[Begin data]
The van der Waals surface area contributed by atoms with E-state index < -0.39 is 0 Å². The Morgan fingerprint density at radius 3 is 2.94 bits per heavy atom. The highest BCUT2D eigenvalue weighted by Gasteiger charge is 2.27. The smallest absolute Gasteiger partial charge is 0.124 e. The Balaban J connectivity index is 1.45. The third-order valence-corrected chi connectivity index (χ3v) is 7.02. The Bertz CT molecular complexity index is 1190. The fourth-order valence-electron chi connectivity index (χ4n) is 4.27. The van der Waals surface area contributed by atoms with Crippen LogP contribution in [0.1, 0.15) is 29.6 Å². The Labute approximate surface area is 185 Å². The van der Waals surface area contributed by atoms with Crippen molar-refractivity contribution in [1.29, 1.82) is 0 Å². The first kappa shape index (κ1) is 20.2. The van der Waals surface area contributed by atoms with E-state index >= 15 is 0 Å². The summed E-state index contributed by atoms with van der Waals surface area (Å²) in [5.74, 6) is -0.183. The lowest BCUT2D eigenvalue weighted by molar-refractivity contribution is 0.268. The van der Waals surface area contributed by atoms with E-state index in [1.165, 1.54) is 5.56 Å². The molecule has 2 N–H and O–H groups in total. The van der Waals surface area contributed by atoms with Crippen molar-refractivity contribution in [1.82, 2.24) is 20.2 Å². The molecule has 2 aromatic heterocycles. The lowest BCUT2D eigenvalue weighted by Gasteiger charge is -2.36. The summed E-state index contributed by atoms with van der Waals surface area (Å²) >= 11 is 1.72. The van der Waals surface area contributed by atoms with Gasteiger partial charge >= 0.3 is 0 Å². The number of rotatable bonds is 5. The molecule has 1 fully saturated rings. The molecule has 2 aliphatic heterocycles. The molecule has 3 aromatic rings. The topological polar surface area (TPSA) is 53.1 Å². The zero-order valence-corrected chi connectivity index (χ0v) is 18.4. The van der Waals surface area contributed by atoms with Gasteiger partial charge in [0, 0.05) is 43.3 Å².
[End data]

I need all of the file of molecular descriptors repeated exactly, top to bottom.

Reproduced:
The van der Waals surface area contributed by atoms with E-state index < -0.39 is 0 Å². The Morgan fingerprint density at radius 3 is 2.94 bits per heavy atom. The highest BCUT2D eigenvalue weighted by Gasteiger charge is 2.27. The smallest absolute Gasteiger partial charge is 0.124 e. The Balaban J connectivity index is 1.45. The third-order valence-corrected chi connectivity index (χ3v) is 7.02. The Bertz CT molecular complexity index is 1190. The fourth-order valence-electron chi connectivity index (χ4n) is 4.27. The van der Waals surface area contributed by atoms with Crippen LogP contribution in [0.1, 0.15) is 29.6 Å². The Labute approximate surface area is 185 Å². The van der Waals surface area contributed by atoms with Crippen molar-refractivity contribution in [1.29, 1.82) is 0 Å². The first kappa shape index (κ1) is 20.2. The van der Waals surface area contributed by atoms with E-state index >= 15 is 0 Å². The summed E-state index contributed by atoms with van der Waals surface area (Å²) in [5.74, 6) is -0.183. The lowest BCUT2D eigenvalue weighted by molar-refractivity contribution is 0.268. The van der Waals surface area contributed by atoms with E-state index in [1.165, 1.54) is 5.56 Å². The molecule has 2 N–H and O–H groups in total. The van der Waals surface area contributed by atoms with Crippen molar-refractivity contribution in [1.82, 2.24) is 20.2 Å². The molecule has 2 aromatic heterocycles. The lowest BCUT2D eigenvalue weighted by Gasteiger charge is -2.36. The summed E-state index contributed by atoms with van der Waals surface area (Å²) >= 11 is 1.72. The van der Waals surface area contributed by atoms with Gasteiger partial charge >= 0.3 is 0 Å². The number of rotatable bonds is 5. The molecule has 1 fully saturated rings. The molecule has 2 aliphatic heterocycles. The molecule has 3 aromatic rings. The topological polar surface area (TPSA) is 53.1 Å². The zero-order valence-corrected chi connectivity index (χ0v) is 18.4. The van der Waals surface area contributed by atoms with Gasteiger partial charge in [0, 0.05) is 43.3 Å².